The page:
Tax laws can also make a big difference in long-term financial plans, and that’s especially true as you get closer to retirement age. By and large, you’ll want to hire a financial advisor who will look over your financial plan a few times per year at minimum and hopefully once per quarter.
Who are your typical clients?
Also keep in mind that some financial advisors focus on specific types of clients, whether that means individuals in a certain age group or clients with a certain level of wealth. If you’re in your late 30’s and you have another 20 working years ahead of you, you wouldn’t want to work with a financial advisor who focuses on post-retirement planning, would you?
Before you hire a financial advisor, you should ask them if they have experience working with clients who are on a similar path toward retirement as you are. Ideally, you’ll find an advisor who knows where you’re at and the common issues facing someone in your income range and career field.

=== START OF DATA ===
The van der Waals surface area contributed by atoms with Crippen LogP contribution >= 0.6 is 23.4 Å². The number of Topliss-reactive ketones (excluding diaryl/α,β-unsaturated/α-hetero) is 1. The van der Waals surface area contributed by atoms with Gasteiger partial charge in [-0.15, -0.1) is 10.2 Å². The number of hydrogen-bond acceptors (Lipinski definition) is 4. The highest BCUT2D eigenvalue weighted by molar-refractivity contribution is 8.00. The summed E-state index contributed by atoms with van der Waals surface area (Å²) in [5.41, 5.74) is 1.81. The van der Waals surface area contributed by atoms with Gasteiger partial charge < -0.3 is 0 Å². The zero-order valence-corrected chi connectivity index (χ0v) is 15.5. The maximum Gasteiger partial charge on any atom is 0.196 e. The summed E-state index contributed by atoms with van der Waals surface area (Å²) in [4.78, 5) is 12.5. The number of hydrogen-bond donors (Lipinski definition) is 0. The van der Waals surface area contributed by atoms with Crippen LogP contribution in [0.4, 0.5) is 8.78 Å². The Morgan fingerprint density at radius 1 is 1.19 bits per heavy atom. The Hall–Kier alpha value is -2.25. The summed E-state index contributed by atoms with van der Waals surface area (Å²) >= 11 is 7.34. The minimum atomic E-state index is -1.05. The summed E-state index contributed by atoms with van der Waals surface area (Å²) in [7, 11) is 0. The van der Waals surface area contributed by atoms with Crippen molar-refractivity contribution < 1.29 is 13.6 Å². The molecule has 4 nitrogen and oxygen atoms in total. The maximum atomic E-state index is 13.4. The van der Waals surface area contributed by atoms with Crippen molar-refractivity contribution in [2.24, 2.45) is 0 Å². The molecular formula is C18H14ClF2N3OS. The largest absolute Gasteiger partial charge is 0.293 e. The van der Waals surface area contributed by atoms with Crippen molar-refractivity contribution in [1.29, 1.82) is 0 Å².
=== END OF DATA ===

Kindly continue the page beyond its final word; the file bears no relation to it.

Why should I choose you?
Always ask a financial advisor why you should hire them, and listen carefully to what they have to say. If you’re considering a financial advisor simply because they work with someone you know, you should make sure there are other compelling reasons to hire them, including their fee-only or fiduciary status at the very least.
There’s no “right” or “wrong” answer to this question, but any financial advisor you’re considering should have some explanation of why their services are worth it. If they believe you should hire them because they know your Uncle Kenny or they attended your alma mater, then you should probably keep looking and find someone else.
The Bottom Line
Don’t be afraid to ask questions, and don’t hire a financial advisor until you understand how they operate and what they care most about. The reality is, practically anyone can call themselves a financial advisor, and there are a lot of insurance salespeople masquerading as financial planners out there.
To sort the good from the bad, you have to conduct due diligence to find out about your advisor’s credentials and history, as well as how they get paid. The questions above can help you find the best financial advisor for your needs, but only if you ask them.